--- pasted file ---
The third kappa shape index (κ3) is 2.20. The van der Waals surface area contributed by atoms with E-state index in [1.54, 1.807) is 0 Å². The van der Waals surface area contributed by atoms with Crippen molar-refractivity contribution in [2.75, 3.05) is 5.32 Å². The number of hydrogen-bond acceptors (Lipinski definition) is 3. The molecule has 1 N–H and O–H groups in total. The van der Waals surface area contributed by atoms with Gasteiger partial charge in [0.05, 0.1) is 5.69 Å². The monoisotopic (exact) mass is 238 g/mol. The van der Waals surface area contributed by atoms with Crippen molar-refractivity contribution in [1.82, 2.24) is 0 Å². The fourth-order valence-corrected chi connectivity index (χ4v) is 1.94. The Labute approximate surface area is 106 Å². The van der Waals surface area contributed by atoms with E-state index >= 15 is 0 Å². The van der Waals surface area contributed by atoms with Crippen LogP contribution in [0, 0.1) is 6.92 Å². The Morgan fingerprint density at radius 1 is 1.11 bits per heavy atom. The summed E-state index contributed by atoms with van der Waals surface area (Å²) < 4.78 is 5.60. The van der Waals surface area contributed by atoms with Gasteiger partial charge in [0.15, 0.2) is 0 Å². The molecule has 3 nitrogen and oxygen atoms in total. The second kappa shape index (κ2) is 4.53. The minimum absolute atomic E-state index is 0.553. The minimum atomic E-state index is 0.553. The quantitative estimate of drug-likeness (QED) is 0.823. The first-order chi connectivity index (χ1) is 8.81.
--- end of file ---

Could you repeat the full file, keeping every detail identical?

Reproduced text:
The third kappa shape index (κ3) is 2.20. The van der Waals surface area contributed by atoms with E-state index in [1.54, 1.807) is 0 Å². The van der Waals surface area contributed by atoms with Crippen molar-refractivity contribution in [2.75, 3.05) is 5.32 Å². The number of hydrogen-bond acceptors (Lipinski definition) is 3. The molecule has 1 N–H and O–H groups in total. The van der Waals surface area contributed by atoms with Gasteiger partial charge in [0.05, 0.1) is 5.69 Å². The monoisotopic (exact) mass is 238 g/mol. The van der Waals surface area contributed by atoms with Crippen molar-refractivity contribution in [1.82, 2.24) is 0 Å². The fourth-order valence-corrected chi connectivity index (χ4v) is 1.94. The Labute approximate surface area is 106 Å². The van der Waals surface area contributed by atoms with E-state index >= 15 is 0 Å². The van der Waals surface area contributed by atoms with Crippen LogP contribution in [0, 0.1) is 6.92 Å². The Morgan fingerprint density at radius 1 is 1.11 bits per heavy atom. The summed E-state index contributed by atoms with van der Waals surface area (Å²) < 4.78 is 5.60. The van der Waals surface area contributed by atoms with Gasteiger partial charge in [0.15, 0.2) is 0 Å². The molecule has 3 nitrogen and oxygen atoms in total. The second kappa shape index (κ2) is 4.53. The minimum absolute atomic E-state index is 0.553. The minimum atomic E-state index is 0.553. The quantitative estimate of drug-likeness (QED) is 0.823. The first-order chi connectivity index (χ1) is 8.81.